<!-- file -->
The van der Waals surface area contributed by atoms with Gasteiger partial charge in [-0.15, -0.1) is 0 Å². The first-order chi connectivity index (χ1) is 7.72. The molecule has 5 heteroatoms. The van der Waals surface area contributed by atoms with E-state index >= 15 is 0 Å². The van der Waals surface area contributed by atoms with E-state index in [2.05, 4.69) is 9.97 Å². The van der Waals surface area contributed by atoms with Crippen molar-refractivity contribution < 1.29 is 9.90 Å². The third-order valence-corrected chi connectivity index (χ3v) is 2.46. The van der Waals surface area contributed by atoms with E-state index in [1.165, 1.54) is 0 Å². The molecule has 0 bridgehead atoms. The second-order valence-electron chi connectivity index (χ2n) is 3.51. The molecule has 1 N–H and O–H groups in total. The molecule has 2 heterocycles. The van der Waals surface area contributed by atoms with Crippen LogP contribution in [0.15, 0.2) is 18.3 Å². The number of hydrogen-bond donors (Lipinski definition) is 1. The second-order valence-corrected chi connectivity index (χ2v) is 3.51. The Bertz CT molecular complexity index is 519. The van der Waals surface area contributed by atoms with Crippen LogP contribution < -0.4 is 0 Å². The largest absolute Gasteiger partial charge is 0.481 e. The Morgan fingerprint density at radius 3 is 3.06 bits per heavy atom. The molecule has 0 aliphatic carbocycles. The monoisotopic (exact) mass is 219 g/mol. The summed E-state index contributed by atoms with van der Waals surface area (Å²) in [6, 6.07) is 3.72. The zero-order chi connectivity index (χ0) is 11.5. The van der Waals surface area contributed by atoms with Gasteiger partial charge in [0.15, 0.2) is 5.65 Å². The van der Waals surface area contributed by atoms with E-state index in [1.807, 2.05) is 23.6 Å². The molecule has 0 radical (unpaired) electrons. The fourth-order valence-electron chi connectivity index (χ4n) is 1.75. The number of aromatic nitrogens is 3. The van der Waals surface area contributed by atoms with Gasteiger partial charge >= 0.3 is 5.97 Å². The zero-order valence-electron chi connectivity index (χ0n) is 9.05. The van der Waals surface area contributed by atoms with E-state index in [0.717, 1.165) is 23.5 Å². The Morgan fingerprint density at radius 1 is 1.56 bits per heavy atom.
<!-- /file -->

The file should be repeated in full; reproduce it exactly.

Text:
The van der Waals surface area contributed by atoms with Gasteiger partial charge in [-0.15, -0.1) is 0 Å². The first-order chi connectivity index (χ1) is 7.72. The molecule has 5 heteroatoms. The van der Waals surface area contributed by atoms with E-state index >= 15 is 0 Å². The van der Waals surface area contributed by atoms with E-state index in [2.05, 4.69) is 9.97 Å². The van der Waals surface area contributed by atoms with Crippen molar-refractivity contribution < 1.29 is 9.90 Å². The third-order valence-corrected chi connectivity index (χ3v) is 2.46. The van der Waals surface area contributed by atoms with E-state index in [1.165, 1.54) is 0 Å². The molecule has 0 bridgehead atoms. The second-order valence-electron chi connectivity index (χ2n) is 3.51. The molecule has 1 N–H and O–H groups in total. The molecule has 2 heterocycles. The van der Waals surface area contributed by atoms with Crippen LogP contribution in [0.15, 0.2) is 18.3 Å². The number of hydrogen-bond donors (Lipinski definition) is 1. The second-order valence-corrected chi connectivity index (χ2v) is 3.51. The Bertz CT molecular complexity index is 519. The van der Waals surface area contributed by atoms with Crippen LogP contribution < -0.4 is 0 Å². The largest absolute Gasteiger partial charge is 0.481 e. The Morgan fingerprint density at radius 3 is 3.06 bits per heavy atom. The molecule has 0 aliphatic carbocycles. The monoisotopic (exact) mass is 219 g/mol. The summed E-state index contributed by atoms with van der Waals surface area (Å²) in [6, 6.07) is 3.72. The zero-order chi connectivity index (χ0) is 11.5. The van der Waals surface area contributed by atoms with Gasteiger partial charge in [0.15, 0.2) is 5.65 Å². The van der Waals surface area contributed by atoms with E-state index in [1.807, 2.05) is 23.6 Å². The molecule has 0 radical (unpaired) electrons. The fourth-order valence-electron chi connectivity index (χ4n) is 1.75. The number of aromatic nitrogens is 3. The van der Waals surface area contributed by atoms with Gasteiger partial charge >= 0.3 is 5.97 Å². The zero-order valence-electron chi connectivity index (χ0n) is 9.05. The van der Waals surface area contributed by atoms with E-state index in [0.717, 1.165) is 23.5 Å². The Morgan fingerprint density at radius 1 is 1.56 bits per heavy atom.